Wednesday, October 20, 2010

Reading to dogs at Oshkosh Public Library improves literacy skills

Oct. 20, 2010 – The Oshkosh Public Library can include more children in its Read to a Dog program because more dogs and trainers have stepped forward to participate in this popular literacy program.

Read to a Dog pairs children with trained reading/therapy dogs to improve literacy skills. Sessions are available by appointment at 236-5208. Registration is required. Dates are open through Nov. 29 and the program is open to children of all ages.

According to Sandy Joseph, Oshkosh Public Library children’s librarian, children who struggle with reading really open up and get excited about it when they sit down, one-on-one, with a dog. “Children who are nervous and self-conscious about reading aloud often feel very comfortable reading to a dog,” she explains. “The dog isn’t judgmental or intimidating, so it boosts the child’s confidence, they forget about their limitations, and their reading skills improve.”

The dogs in the program are trained through the Reading Education Assistance Dogs program, a division of Intermountain Therapy Animals. While in the past there were typically three dogs per session, now there are often five dogs available allowing more children to participate.

Read to a Dog is held in 20-minute blocks on Monday nights in the library’s lower level meeting room. For more information about library programs for children and families, visit

Fact Check: Krause Commercial Goes 0 for 3 on Truth

For Immediate Release: Oct. 20, 2010

OSHKOSH - With just two weeks before the November 2 election, Republican candidate for the 54th Assembly District Jonathan Krause is airing a commercial that makes three claims, none of which is true.

Ø CLAIM 1: Krause claims on his website and in his TV commercials that Gordon Hintz raised taxes by more than $5 Billion.

FACT: The Milwaukee Journal Sentinel’s Politifact fact-checking website has called this charge, used by numerous Republicans against Democratic challengers this election cycle, “False”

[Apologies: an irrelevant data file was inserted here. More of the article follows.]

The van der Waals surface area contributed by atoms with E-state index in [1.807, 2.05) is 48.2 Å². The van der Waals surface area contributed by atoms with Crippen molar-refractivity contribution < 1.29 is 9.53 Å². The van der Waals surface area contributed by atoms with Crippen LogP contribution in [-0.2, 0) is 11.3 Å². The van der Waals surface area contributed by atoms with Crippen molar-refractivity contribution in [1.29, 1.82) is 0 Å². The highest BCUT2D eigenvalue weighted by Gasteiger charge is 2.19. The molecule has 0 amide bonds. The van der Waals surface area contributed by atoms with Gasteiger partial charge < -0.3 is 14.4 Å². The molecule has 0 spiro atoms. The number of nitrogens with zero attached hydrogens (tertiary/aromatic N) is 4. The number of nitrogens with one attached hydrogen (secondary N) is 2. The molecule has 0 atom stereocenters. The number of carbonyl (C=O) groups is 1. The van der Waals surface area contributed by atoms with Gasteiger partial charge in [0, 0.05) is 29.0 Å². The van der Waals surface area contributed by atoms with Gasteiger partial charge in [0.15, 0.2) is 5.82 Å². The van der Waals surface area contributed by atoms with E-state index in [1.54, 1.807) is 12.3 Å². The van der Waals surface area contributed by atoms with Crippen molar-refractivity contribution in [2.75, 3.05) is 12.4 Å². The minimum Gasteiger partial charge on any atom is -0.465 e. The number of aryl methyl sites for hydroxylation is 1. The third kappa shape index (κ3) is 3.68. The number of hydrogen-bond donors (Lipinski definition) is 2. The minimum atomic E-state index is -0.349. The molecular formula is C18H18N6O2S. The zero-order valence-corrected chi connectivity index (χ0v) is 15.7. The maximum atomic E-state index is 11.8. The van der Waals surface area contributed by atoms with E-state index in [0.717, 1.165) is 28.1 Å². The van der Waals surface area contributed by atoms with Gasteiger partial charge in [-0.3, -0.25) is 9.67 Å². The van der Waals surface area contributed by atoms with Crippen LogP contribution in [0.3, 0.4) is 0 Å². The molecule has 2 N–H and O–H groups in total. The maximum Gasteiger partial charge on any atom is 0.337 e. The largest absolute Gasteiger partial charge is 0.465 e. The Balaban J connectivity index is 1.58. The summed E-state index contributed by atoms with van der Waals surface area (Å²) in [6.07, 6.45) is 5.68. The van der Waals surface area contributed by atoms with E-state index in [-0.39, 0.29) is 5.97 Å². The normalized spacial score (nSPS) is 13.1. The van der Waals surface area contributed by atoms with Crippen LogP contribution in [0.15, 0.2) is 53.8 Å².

Krause claims that the $1.5 billion dollar net increase in local property taxes should be counted. The problem is that local governments, not the state government, set the local tax levies.

But the next claim is the most outrageous. It is $130.4 million dollars to be raised by "enhanced collection measures." The Department of Revenue hired 30 more auditors to collect legally owed taxes from tax cheats. This revenue may ease the burden on law-abiding people.

Finally, there is $369.6 million dollars tossed in to round up the claim to $5 billion dollars. Krause and the Republicans don't even bother to come up with an explanation for this amount. We could call it a "rounding-up" error.

At the Oshkosh Northwestern’s October 18th debate, when confronted about his distorted $5 billion claim, Krause answered “The $5 billion that may or may not be correct”.

(1:01.12 into the Oshkosh Northwestern streamcast of the debate)

If it is not correct, than why does Jonathan Krause keep saying it?

Ø CLAIM 2: Krause claims Gordon Hintz voted to increase state spending by 10%.

FACT: The 2009-10 budget contained $3.2 billion in spending cuts from the general fund, some of the largest cuts of any state in the Midwest and the largest cuts in Wisconsin’s history. (2009 Act 28)

The Legislative Fiscal Bureau, the non-partisan agency that provides the financial numbers the Legislature uses for their budget, said in a September 21 Fiscal Bureau memo that state general fund spending (what our income, sales, corporate income tax pay for) went down 2.6 percent. All Funds spending increased 6.2 percent and includes federal stimulus and transportation spending.

The September 21 LFB Memo is attached.

Ø CLAIM 3: Krause claims that Gordon Hintz doubled the local Oshkosh garbage fee.

FACT: The City of Oshkosh has NO garbage fee. Garbage collection in Oshkosh is paid for by the local property tax just as it was in 2006 when then candidate Hintz opposed the locally proposed fee considered by the Council that same year.

“This is exactly what we can expect from someone who doesn’t understand how decisions at the state level impact decisions that need to be made on the local level,” Hintz said of his opponent. “Oshkosh needs someone who lives in the real world, not some ideological fantasy land where the hard choices are pushed off to local leaders.”

"Voters deserve more than just talking points conjured up in Madison," Hintz continued. "They need someone who understands that facts on the ground. If my opponent can't get his numbers straight, how are the people of Oshkosh going to expect him to recognize the more complicated problems hard-working people deal with on a daily basis?"